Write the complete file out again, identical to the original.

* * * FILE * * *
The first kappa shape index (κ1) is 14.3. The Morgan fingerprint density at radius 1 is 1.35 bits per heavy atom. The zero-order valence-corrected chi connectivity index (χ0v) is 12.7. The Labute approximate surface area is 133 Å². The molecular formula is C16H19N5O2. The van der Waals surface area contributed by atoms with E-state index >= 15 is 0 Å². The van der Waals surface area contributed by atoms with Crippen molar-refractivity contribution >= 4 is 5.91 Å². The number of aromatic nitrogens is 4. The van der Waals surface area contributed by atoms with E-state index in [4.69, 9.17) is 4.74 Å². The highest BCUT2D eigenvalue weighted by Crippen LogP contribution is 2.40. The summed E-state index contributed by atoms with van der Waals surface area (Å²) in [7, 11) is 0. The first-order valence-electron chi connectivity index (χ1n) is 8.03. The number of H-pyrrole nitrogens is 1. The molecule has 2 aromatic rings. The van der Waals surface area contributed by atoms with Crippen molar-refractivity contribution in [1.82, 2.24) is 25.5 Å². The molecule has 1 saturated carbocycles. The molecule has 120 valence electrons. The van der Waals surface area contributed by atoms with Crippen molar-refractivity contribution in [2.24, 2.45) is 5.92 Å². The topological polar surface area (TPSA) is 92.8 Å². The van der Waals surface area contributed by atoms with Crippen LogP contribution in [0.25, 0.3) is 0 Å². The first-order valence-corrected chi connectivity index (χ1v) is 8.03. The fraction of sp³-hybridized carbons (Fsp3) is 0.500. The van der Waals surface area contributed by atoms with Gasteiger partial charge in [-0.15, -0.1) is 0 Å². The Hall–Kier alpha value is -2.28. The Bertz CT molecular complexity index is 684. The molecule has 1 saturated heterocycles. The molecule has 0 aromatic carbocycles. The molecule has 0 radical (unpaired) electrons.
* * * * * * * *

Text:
The first kappa shape index (κ1) is 14.3. The Morgan fingerprint density at radius 1 is 1.35 bits per heavy atom. The zero-order valence-corrected chi connectivity index (χ0v) is 12.7. The Labute approximate surface area is 133 Å². The molecular formula is C16H19N5O2. The van der Waals surface area contributed by atoms with E-state index >= 15 is 0 Å². The van der Waals surface area contributed by atoms with Crippen molar-refractivity contribution >= 4 is 5.91 Å². The number of aromatic nitrogens is 4. The van der Waals surface area contributed by atoms with E-state index in [4.69, 9.17) is 4.74 Å². The highest BCUT2D eigenvalue weighted by Crippen LogP contribution is 2.40. The summed E-state index contributed by atoms with van der Waals surface area (Å²) in [7, 11) is 0. The first-order valence-electron chi connectivity index (χ1n) is 8.03. The number of H-pyrrole nitrogens is 1. The molecule has 2 aromatic rings. The van der Waals surface area contributed by atoms with Crippen molar-refractivity contribution in [1.82, 2.24) is 25.5 Å². The molecule has 1 saturated carbocycles. The molecule has 120 valence electrons. The van der Waals surface area contributed by atoms with Crippen molar-refractivity contribution in [2.24, 2.45) is 5.92 Å². The topological polar surface area (TPSA) is 92.8 Å². The van der Waals surface area contributed by atoms with Crippen LogP contribution in [0.25, 0.3) is 0 Å². The first-order valence-corrected chi connectivity index (χ1v) is 8.03. The fraction of sp³-hybridized carbons (Fsp3) is 0.500. The van der Waals surface area contributed by atoms with Gasteiger partial charge in [-0.15, -0.1) is 0 Å². The Hall–Kier alpha value is -2.28. The Bertz CT molecular complexity index is 684. The molecule has 1 saturated heterocycles. The molecule has 0 aromatic carbocycles. The molecule has 0 radical (unpaired) electrons.